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Lavrov: Russia to Push Ukraine Agenda Until Bitter End

Foreign Minister Sergei Lavrov

Russia is determined to play a leading role in the new multipolar world that the United States relentlessly opposes and will not give up on Ukraine until a desirable outcome is reached, Foreign Minister Sergei Lavrov told journalists during an annual news conference Wednesday.

Moscow wants to see Ukraine transformed into a federal state, offering autonomy to the restive regions in the country's east, said Lavrov, who has taken center stage in international diplomacy during the last year.

"Ukraine needs to implement constitutional reform, but the current leadership wants it to remain a unitary state in its strictest form," Lavrov told the crowd of reporters that filled the conference room of the ministry's new building in central Moscow.

A federalized state structure would make it much more difficult for Ukraine's leadership to fulfill its eventual ambition of joining NATO and the European Union, and would also give Russia permanent leverage in the country's internal politics via the pro-Russian eastern regions.

The leitmotif of Lavrov's speech was that Russia is constantly being sidelined on the international arena due to Western hypocrisy and double standards, with the United States' urging of other nations to pass sanctions against Russia and the cancellation of the South Stream gas pipeline project under pressure from the EU singled out as examples of this.

Crimea 'an Exception'

Lavrov arrived ready to field questions about Crimea and Russia's role in the Ukrainian conflict, extensively quoting Dmitro Yarosh, the leader of Ukraine's nationalists, to prove that there was a real threat to Russians who live there.

He signaled, however, that Russia does not have designs on any more Ukrainian territory and that Crimea, which was annexed by Moscow last March, was an exceptional case.

"The unconstitutional coup [in which Ukraine's former president Viktor Yanukovych was overthrown] has undermined Ukraine's right to exert sovereignty over some of its regions," Lavrov said.

"We did not sign up [to the 1994 Budapest Memorandum] to support meddling in Ukraine's internal affairs or to support a violent unconstitutional coup," he said. The memorandum's signatories, including Russia, pledged to "respect Ukrainian independence and sovereignty within its existing borders."

Lavrov said Russia would lobby for the United Nations General Assembly to pass a resolution that would recognize violent unconstitutional coups as an unacceptable form of regime change.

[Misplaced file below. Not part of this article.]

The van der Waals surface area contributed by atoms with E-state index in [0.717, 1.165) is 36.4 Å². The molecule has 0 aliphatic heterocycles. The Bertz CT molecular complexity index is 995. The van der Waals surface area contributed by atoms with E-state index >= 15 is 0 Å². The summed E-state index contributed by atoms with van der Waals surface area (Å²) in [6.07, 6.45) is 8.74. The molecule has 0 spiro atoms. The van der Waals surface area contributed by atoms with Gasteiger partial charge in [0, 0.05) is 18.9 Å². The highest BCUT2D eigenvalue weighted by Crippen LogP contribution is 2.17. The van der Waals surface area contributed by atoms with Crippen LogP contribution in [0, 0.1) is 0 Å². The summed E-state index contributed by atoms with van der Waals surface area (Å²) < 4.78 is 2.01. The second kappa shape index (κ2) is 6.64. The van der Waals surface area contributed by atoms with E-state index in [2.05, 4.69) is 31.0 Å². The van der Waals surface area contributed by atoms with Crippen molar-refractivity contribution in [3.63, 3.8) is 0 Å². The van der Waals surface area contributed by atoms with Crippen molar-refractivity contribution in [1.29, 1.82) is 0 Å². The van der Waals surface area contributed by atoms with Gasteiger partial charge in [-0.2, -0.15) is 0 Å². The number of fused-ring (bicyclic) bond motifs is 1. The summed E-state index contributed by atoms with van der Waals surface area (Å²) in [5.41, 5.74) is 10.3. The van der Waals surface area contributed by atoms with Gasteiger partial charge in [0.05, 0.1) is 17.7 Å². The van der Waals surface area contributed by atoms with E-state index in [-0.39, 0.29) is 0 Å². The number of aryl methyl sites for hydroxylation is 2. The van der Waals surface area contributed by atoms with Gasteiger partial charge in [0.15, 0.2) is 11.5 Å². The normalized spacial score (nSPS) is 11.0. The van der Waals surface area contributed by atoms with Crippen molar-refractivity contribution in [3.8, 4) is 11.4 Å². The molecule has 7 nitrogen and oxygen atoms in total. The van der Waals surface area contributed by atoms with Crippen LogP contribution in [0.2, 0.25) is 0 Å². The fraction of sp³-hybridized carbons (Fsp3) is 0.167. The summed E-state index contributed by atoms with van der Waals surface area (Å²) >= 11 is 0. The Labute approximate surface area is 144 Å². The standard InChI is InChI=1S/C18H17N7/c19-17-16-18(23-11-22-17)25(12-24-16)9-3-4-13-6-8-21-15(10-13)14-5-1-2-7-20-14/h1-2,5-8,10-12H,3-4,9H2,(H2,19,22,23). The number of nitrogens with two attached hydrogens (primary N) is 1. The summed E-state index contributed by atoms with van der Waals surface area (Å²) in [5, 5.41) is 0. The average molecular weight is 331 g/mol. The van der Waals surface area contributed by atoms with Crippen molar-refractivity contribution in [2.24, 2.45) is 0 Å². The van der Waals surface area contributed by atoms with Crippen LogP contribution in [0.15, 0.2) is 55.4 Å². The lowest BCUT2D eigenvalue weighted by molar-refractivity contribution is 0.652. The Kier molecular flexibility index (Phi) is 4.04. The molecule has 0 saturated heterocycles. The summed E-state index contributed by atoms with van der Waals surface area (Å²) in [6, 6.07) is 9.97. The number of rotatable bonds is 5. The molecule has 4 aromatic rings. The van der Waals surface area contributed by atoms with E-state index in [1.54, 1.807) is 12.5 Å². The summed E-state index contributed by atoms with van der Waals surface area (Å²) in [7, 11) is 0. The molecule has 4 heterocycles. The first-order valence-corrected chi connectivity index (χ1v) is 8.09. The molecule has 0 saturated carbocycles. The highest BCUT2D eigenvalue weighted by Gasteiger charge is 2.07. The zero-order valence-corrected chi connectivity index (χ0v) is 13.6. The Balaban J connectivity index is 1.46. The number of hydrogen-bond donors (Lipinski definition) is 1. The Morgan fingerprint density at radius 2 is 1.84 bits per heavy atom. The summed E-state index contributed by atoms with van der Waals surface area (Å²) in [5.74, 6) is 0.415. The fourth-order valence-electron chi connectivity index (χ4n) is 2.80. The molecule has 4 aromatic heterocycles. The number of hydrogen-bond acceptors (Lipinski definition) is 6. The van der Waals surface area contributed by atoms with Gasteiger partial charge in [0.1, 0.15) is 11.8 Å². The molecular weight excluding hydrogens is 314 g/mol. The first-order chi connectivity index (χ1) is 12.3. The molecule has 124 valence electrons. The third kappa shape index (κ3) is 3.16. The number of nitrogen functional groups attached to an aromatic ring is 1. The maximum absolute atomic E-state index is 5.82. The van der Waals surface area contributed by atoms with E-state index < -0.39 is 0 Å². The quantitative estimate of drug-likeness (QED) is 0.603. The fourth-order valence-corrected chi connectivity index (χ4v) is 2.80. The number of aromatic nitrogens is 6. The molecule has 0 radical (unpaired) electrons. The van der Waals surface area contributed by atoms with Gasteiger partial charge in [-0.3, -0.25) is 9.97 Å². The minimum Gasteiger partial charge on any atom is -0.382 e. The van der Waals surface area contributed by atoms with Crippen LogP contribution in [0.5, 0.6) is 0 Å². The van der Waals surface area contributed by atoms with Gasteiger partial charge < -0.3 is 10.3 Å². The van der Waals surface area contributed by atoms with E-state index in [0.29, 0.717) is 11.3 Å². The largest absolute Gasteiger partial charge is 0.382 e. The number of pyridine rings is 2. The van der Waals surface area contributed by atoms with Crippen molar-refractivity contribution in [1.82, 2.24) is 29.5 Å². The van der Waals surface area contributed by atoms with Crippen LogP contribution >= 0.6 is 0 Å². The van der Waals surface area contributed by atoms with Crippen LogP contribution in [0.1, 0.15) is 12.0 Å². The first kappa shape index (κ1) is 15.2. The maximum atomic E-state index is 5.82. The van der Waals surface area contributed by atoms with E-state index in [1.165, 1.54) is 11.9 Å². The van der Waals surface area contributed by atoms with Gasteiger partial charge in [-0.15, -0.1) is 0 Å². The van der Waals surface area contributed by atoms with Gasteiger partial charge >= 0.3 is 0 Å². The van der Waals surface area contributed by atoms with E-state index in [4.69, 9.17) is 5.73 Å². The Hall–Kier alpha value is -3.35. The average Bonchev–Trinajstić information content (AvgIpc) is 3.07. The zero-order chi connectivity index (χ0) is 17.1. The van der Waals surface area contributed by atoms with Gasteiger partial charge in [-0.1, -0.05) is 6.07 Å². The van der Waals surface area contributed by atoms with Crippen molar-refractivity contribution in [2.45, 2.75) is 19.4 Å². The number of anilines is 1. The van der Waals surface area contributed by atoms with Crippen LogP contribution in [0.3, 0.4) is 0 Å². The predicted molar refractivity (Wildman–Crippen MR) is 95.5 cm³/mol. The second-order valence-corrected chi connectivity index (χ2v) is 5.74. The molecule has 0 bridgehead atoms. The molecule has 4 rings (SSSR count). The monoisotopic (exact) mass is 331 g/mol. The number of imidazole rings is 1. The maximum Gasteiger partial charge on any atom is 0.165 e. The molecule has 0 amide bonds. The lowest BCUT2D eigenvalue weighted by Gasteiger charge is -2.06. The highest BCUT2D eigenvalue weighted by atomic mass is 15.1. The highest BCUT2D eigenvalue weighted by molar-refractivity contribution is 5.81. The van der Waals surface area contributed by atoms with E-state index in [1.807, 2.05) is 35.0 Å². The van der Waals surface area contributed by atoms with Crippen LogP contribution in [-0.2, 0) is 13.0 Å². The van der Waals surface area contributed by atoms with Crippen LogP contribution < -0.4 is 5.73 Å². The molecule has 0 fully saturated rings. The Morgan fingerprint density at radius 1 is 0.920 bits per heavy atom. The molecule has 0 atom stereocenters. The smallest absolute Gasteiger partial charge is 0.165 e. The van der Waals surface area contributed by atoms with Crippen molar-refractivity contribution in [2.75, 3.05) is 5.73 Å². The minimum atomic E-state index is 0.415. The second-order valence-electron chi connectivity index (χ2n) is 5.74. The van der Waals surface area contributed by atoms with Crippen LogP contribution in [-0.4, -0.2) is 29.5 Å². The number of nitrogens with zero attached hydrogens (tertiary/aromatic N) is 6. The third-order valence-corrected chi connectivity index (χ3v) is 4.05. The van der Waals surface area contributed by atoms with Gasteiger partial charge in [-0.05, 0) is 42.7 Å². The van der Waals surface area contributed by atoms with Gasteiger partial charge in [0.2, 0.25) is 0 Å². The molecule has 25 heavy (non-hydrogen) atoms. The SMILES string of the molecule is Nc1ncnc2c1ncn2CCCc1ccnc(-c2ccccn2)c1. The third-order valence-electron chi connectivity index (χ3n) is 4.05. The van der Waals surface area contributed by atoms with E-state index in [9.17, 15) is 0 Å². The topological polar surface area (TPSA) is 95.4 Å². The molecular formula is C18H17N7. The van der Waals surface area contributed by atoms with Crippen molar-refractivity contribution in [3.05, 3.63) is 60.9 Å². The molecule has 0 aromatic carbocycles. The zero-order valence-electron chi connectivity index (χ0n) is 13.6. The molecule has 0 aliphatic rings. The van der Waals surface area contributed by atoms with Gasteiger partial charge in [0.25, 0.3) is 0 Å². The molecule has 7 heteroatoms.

Where is the Proof?

After some journalists asked about Russia's military presence in Ukraine, Lavrov said he needed concrete proof of it in order to discuss the subject. The presence of Russian troops and weapons in east Ukraine has been widely reported by Western and some Russian media, though the Kremlin denies the allegations.

On Wednesday, the Kiev government accused Russia of boosting its military presence in Ukraine by sending more troops over the border. After several months of relative calm, fighting between pro-Russian insurgents and Ukrainian army troops has intensified dramatically in the last two weeks.

Lavrov also said that Western nations had failed to present any evidence of Russian involvement in the Malaysia Airlines Flight 17 crash in eastern Ukraine last July. Western leaders have said the plane was likely downed by a missile supplied to the rebels by Russia.

"In contrast to the Ukrainian leadership, we have never said bad words about Ukraine," Lavrov concluded.

No Longer No. 1

Lavrov hit back at U.S. President Barack Obama, who in his State of the Union speech Tuesday said that Russia is isolated, while its economy is "in tatters."

"Yesterday's speech by the president shows that there is only one concept at the center of the [U.S.] philosophy: 'We are number one and everyone else has to respect that,'" Lavrov said.

"NATO cannot accept that the unconstitutional coup in Ukraine has not led to the subjugation of the whole Ukrainian nation," he said.

The United States' role as global leader will gradually diminish, Lavrov said, citing as evidence   Obama's change of heart in 2013 on using force in Syria after Russia offered to take control of the country's chemical stockpile.  

Lavrov said that he reads The New York Times and its Syria coverage in particular, but recommended that people watch Russian coverage of the Ukraine conflict in order to get another point of view. In addition, the foreign minister said he does not meet with any of his international counterparts as frequently as he does with U.S. Secretary of State John Kerry.  

On the subject of Iran, Lavrov said that he expects the six powers — Britain, China, France, Germany, Russia and the United States — to reach an agreement on the country's nuclear program by a deadline set for the end of June.

Impossible to Isolate

Western countries want to isolate Russia, but they will not succeed, as it will continue to work with its partners within the BRICS and Shanghai Cooperation Organization (SCO), Lavrov said.

Dozens of countries have expressed an interest in signing free trade agreements with the Moscow-led Eurasian Economic Union that currently consists of Russia, Belarus and Kazakhstan, the foreign minister said, without naming them. He also said that Russia was ready to sign a free trade agreement between the Eurasian Economic Union and the EU.

Russia will hold a joint BRICS and SCO summit in the central Russian city of Ufa in July this year, where the question of India and Pakistan's accession to the SCO will be discussed, Lavrov said.

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